Let me introduce you to the islands themselves, because there are several of them. You can explore Vulcano, Salina, Stromboli, Lipari, Panarea, Filicudi and Alicudi. The islands are quite rightly UNESCO-protected so we can feel happy that future generations will be able to enjoy them as much as we can today.
An article of this length can act as nothing more than a brief introduction to the islands, but it is here I hope to ignite your passion for them. My mention of volcanic activity will lead you no doubt to wonder where the volcanoes are. Well, there are two of them – Stromboli and Vulcano. You could probably have guessed that last one!
Stromboli has been rumbling away ever since 1934 and continues to do so to this day. However it has been more than a century since anything happened at Vulcano, so while it sounds highly volcanic it isn’t actually doing anything now. We never know quite what lies beneath the surface though, do we?
The islands each have something different to offer, and while I have mentioned the two that boast their own volcanoes, the others should not be put in the shade by them. Filicudi and Alicudi are the smallest of the seven islands, and as such they have little in the way of facilities. However this could be heaven for many people so they may just appeal to you in the best possible way.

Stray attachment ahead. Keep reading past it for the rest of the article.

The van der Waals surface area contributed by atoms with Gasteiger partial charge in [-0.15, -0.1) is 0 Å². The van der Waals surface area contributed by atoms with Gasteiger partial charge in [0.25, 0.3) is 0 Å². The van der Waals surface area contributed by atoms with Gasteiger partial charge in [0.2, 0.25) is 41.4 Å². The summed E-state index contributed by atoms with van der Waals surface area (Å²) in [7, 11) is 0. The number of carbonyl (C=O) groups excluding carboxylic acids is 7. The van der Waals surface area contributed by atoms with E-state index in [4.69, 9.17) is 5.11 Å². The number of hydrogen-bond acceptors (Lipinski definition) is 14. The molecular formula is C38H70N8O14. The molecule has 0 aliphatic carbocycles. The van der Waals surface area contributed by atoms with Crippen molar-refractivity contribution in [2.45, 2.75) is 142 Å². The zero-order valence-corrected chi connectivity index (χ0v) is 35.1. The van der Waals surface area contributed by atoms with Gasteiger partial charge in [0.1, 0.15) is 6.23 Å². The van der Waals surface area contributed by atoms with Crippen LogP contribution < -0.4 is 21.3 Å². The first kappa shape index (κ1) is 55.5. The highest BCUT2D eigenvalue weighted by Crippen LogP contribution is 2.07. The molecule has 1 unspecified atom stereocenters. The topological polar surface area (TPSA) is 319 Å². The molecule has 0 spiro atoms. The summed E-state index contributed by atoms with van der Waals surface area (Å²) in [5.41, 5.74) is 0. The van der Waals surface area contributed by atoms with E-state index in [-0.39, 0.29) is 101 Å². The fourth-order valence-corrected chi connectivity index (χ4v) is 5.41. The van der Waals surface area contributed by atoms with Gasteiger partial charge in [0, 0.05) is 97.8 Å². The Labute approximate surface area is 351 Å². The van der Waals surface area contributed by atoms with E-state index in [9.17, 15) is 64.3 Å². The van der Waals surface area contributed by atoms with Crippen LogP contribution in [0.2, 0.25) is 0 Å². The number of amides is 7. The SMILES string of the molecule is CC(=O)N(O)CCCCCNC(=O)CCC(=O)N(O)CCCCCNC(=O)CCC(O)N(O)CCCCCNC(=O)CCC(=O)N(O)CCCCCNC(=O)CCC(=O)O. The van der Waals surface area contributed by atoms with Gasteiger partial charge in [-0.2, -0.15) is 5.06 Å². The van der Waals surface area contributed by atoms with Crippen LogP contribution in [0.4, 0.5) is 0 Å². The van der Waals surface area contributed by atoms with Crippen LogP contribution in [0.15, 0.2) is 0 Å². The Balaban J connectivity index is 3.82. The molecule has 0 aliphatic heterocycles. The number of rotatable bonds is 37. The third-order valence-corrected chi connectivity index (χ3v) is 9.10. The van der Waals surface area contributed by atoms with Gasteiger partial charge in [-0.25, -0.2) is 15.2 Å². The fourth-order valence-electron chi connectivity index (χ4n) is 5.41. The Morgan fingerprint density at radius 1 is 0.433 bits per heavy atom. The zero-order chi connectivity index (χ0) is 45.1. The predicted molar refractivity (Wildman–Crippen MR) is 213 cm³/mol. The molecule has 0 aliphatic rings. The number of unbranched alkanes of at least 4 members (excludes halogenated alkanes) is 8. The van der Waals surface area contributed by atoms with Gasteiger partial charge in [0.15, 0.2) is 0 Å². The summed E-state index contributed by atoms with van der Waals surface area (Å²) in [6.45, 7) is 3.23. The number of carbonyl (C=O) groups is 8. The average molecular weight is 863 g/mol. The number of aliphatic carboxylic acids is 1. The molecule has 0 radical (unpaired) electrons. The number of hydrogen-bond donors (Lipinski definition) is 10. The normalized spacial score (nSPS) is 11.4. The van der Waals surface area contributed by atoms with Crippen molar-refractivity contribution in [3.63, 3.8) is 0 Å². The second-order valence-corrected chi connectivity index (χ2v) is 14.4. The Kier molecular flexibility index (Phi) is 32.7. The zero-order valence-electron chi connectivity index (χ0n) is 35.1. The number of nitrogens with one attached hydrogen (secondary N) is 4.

Perhaps the highlight of the seven, apart from Stromboli for its active volcano, is Panarea. It can be quite busy and lively during the summer months but when things die down they do so spectacularly.
Even if you decide to stay in Sicily itself it is well worth going out to at least one of the Aeolian Islands to see what is on offer there. Perhaps a walk, a swim in the sea, or a trip up Stromboli to get as close to an active volcano as you dare (conditions permitting, of course). Milazzo is the place to go in Sicily itself when you want to head across to the islands, since there are good ferry services from here. The other option is to get a hydrofoil from the same place.